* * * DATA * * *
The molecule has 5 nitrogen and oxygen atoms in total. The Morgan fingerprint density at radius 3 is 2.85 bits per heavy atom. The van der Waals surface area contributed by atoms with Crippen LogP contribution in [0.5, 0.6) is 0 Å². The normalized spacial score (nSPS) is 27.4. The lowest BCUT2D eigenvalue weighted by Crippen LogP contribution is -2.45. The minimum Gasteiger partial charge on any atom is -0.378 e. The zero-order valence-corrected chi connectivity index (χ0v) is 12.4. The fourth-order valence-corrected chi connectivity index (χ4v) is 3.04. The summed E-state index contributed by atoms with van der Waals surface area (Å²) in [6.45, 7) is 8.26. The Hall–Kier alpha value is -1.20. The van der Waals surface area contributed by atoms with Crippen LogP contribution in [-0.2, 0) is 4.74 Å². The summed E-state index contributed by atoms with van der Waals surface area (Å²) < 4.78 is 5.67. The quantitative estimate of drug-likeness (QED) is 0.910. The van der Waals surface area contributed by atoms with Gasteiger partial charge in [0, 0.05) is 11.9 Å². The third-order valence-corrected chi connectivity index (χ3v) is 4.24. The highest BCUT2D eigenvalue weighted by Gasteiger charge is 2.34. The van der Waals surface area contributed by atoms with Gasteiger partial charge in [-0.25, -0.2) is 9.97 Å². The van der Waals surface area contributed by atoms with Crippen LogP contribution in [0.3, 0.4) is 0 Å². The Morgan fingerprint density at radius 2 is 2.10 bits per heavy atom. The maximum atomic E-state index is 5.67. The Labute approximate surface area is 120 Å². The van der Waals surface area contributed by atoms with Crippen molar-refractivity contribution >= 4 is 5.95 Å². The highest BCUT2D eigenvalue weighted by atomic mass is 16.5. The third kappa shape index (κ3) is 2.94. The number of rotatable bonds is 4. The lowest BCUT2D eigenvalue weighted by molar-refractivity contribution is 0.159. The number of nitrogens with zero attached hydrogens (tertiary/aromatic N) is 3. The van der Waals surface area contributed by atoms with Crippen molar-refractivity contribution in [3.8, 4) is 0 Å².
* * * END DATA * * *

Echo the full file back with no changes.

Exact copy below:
The molecule has 5 nitrogen and oxygen atoms in total. The Morgan fingerprint density at radius 3 is 2.85 bits per heavy atom. The van der Waals surface area contributed by atoms with Crippen LogP contribution in [0.5, 0.6) is 0 Å². The normalized spacial score (nSPS) is 27.4. The lowest BCUT2D eigenvalue weighted by Crippen LogP contribution is -2.45. The minimum Gasteiger partial charge on any atom is -0.378 e. The zero-order valence-corrected chi connectivity index (χ0v) is 12.4. The fourth-order valence-corrected chi connectivity index (χ4v) is 3.04. The summed E-state index contributed by atoms with van der Waals surface area (Å²) in [6.45, 7) is 8.26. The Hall–Kier alpha value is -1.20. The van der Waals surface area contributed by atoms with Crippen LogP contribution in [-0.2, 0) is 4.74 Å². The summed E-state index contributed by atoms with van der Waals surface area (Å²) < 4.78 is 5.67. The quantitative estimate of drug-likeness (QED) is 0.910. The van der Waals surface area contributed by atoms with Gasteiger partial charge in [0, 0.05) is 11.9 Å². The third-order valence-corrected chi connectivity index (χ3v) is 4.24. The highest BCUT2D eigenvalue weighted by Gasteiger charge is 2.34. The van der Waals surface area contributed by atoms with Gasteiger partial charge in [-0.25, -0.2) is 9.97 Å². The van der Waals surface area contributed by atoms with Crippen LogP contribution in [0.3, 0.4) is 0 Å². The Morgan fingerprint density at radius 2 is 2.10 bits per heavy atom. The maximum atomic E-state index is 5.67. The Labute approximate surface area is 120 Å². The van der Waals surface area contributed by atoms with Crippen molar-refractivity contribution >= 4 is 5.95 Å². The highest BCUT2D eigenvalue weighted by atomic mass is 16.5. The third kappa shape index (κ3) is 2.94. The number of rotatable bonds is 4. The lowest BCUT2D eigenvalue weighted by molar-refractivity contribution is 0.159. The number of nitrogens with zero attached hydrogens (tertiary/aromatic N) is 3. The van der Waals surface area contributed by atoms with Crippen molar-refractivity contribution in [3.8, 4) is 0 Å².